Phil Weiser

Professor of Law and
Executive Director
Silicon Flatirons Center,
University of Colorado

Dorothy Attwood
Sr. Vice President

Kathryn Brown
Sr. Vice President

Charlie Ergen

Brad Feld
Foundry Group

Julius Genachowski
Managing Director
Rock Creek Ventures

Don Gips
Group Vice President
Level 3

Ellen Goodman
Professor and Of
Rutgers University
School of Law - Camden
and Covington & Burling

Larissa Herda
TW Telecom, Inc.

Reed Hundt
Former Chairman

Larry Irving
President & CEO
Irving Technology

Michael Katz
Former Chief Economist

Bill Kennard
Former Chairman

Jack Krumholtz
Director of Federal
Government Affairs

Rep. Zoe Lofgren
State of California

Andrew McLaughlin
Director of Global
Public Policy
Google, Inc.

Charles Phillips

Pieter Poll
Chief Technology

Sen. Jay Rockefeller
State of West Viginia

Don Rosenberg
General Cousel

Joe Samuel
Sr. Vice President
First Data

John Seely Brown
Deloitte Center for
Edge Innovation

David Thompson
Group President,
Information Technology
and Services
Symantec Corporation

2008 Technology Roundtable

Tuesday, August 26, 2008
9:00 am 11:30 am

Ricketson Theatre
Denver Performing Arts Complex

Moderator: Phil Weiser
Government 2.0: Kathryn Brown, Julius Genachowski, Don Gips, Ellen Goodman, Reed Hundt, Andrew McLaughlin, Joe Samuel

Promoting the Next Wave of Innovation: Charlie Ergen, Brad Feld, Bill Kennard, Charles Phillips, Don Rosenberg, John Seely Brown, David Thompson

Internet Policy in a New Era: Dorothy Attwood, Larissa Herda, Larry Irving, Michael Katz, Jack Krumholtz, Pieter Poll

Closing Comments: Sen. Jay Rockefeller

Technology Roundtable Video

Technology Roundtable Podcast (1)

Technology Roundtable Podcast (2)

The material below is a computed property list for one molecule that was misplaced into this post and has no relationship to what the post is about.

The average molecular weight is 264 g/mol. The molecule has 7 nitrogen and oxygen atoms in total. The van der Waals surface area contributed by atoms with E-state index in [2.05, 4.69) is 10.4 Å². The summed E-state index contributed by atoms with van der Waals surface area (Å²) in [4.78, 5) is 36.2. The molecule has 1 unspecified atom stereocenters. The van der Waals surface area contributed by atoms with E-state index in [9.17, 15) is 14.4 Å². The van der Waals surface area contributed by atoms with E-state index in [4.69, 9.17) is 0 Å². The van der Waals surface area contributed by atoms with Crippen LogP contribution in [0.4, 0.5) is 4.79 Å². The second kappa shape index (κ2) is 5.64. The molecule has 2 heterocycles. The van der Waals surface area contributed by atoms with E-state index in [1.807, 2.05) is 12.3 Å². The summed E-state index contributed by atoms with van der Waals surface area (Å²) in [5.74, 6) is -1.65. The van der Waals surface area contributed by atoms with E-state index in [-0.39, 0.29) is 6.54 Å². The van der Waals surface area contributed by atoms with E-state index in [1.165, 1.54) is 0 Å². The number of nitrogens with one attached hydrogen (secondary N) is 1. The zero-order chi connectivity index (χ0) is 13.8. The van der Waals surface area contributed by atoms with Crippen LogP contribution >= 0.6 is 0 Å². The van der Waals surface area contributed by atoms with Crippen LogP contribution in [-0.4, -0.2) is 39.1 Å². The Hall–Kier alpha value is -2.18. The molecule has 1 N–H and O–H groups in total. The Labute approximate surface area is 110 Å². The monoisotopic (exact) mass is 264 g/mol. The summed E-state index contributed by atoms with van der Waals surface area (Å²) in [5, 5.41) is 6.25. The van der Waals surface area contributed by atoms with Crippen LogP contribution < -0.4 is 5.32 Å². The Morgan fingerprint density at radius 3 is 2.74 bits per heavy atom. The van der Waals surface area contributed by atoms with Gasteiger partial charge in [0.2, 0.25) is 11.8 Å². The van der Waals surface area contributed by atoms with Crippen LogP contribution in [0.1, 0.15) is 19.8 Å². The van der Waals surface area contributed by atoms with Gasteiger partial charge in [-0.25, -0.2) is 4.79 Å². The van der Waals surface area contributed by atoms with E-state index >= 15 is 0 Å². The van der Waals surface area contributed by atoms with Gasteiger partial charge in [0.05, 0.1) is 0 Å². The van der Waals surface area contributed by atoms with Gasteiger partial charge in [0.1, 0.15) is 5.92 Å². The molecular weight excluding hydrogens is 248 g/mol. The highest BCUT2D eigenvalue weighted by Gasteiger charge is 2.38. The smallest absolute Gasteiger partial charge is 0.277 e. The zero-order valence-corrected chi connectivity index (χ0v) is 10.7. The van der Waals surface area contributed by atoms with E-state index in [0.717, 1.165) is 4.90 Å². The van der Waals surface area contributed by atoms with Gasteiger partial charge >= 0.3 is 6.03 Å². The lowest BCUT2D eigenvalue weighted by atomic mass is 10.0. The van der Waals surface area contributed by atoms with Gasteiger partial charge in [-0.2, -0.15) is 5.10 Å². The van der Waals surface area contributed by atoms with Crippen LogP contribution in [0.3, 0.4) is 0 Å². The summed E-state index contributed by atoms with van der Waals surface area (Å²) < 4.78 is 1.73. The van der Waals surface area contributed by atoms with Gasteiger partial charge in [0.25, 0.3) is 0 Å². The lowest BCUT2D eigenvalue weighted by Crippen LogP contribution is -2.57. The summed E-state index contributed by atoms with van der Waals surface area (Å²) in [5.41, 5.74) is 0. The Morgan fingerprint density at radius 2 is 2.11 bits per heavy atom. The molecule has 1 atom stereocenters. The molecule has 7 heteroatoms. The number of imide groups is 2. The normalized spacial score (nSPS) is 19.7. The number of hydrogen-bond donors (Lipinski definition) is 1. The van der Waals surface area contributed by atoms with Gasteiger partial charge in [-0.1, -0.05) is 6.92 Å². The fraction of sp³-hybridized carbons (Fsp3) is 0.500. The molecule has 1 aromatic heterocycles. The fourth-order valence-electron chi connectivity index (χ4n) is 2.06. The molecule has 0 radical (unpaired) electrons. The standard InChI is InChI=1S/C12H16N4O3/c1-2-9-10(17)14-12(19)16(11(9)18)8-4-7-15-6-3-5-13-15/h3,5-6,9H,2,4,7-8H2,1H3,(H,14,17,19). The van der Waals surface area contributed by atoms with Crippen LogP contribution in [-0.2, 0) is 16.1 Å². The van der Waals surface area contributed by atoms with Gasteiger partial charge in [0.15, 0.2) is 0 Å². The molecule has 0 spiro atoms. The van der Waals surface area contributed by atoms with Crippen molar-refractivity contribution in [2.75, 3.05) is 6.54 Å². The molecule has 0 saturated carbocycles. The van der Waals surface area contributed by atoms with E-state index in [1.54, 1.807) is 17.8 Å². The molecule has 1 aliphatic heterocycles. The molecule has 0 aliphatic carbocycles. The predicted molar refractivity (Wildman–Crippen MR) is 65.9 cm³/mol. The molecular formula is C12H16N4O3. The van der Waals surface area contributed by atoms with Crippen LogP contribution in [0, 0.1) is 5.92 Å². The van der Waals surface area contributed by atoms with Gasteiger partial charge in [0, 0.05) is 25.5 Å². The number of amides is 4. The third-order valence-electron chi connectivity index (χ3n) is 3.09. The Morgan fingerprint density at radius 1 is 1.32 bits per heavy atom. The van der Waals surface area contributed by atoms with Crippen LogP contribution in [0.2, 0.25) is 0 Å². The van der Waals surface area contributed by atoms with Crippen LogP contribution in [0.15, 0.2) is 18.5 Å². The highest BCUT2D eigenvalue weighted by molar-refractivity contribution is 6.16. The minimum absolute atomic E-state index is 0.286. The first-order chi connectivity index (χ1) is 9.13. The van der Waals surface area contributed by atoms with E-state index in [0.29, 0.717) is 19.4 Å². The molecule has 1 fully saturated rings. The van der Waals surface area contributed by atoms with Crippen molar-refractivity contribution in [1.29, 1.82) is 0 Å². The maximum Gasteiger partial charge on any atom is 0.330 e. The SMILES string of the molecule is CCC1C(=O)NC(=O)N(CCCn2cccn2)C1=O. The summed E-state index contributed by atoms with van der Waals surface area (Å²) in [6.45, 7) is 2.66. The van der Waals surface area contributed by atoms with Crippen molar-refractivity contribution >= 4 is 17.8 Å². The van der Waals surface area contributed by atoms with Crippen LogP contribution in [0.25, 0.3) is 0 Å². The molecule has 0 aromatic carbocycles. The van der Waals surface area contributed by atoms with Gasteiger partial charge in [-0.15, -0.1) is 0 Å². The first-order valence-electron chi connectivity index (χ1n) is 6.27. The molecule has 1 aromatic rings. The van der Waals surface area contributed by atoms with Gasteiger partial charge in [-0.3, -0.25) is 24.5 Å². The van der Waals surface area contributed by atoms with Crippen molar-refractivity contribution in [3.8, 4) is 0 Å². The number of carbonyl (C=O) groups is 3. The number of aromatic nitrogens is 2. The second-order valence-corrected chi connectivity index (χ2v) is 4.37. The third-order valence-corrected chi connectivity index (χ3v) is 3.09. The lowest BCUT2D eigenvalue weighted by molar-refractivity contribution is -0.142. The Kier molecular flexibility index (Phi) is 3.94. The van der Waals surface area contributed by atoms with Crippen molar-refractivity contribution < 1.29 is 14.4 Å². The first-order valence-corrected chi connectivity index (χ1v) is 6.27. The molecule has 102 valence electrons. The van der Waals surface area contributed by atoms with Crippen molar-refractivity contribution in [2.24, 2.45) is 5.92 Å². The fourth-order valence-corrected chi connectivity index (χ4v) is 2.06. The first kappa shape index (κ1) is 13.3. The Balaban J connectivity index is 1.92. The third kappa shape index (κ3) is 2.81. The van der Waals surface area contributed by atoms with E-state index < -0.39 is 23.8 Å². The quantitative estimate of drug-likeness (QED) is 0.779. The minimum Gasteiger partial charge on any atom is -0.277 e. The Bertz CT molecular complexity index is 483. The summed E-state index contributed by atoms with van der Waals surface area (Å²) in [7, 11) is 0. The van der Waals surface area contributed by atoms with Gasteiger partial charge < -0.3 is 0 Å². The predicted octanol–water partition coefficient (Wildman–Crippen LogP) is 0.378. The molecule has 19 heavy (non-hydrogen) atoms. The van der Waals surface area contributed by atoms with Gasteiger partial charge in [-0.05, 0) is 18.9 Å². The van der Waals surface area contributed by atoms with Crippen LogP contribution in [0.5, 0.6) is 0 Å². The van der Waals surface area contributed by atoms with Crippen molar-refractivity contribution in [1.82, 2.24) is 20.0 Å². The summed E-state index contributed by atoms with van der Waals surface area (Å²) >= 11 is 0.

Original Overview:

The 2008 Technology Roundtable is designed as a discussion among ten to fifteen participants. Phil Weiser, University of Colorado professor of law and telecommunications and executive director of the Silicon Flatirons Telecommunications Program, will lead the Technology Roundtable, encouraging a dynamic, substantive interchange among the participants. Seated in a venue with a capacity for 200 persons, the audience for the Technology Roundtable will include individuals with a particular interest in the subject of technology.

Roundtable Focus

The global economy is in the midst of a massive transformation akin to the transition from the agricultural age to the industrial age. Workers are now increasingly in service professions, often with the ability (and sometimes the requirement) to work from anywhere (or everywhere). In this environment, companies also are free to locate anywhere across the globe. As a result, American companies increasingly face challenges from China and India as readily as from across the US.

While in theory entrepreneurs can start companies anywhere, in practice they do so where there are desirable places to live, where educated employees are available, and where state-of-the-art infrastructure exists, especially wired broadband and wireless connections. In fact, access to broadband connectivity is now a prerequisite to participate not only in the economic, civic, and cultural benefits arising from Internet access, but increasingly to access affordable and effective educational options and health care services, as well.

In this context, policymakers from government, business, academia, and not-for-profit organizations, might well ask:

  1. Does the US provide a fertile ground for technological development and entrepreneurship?
  2. Does the US provide all Americans with the opportunity to participate in the information age? In particular, should the US adopt a broadband policy, and if so, what should it look like?
  3. What can the US do to reform patent and copyright laws in order to promote technology innovation and creativity?
  4. How can the US support graduate school training and basic research in order to compete globally on the science and technology landscape?

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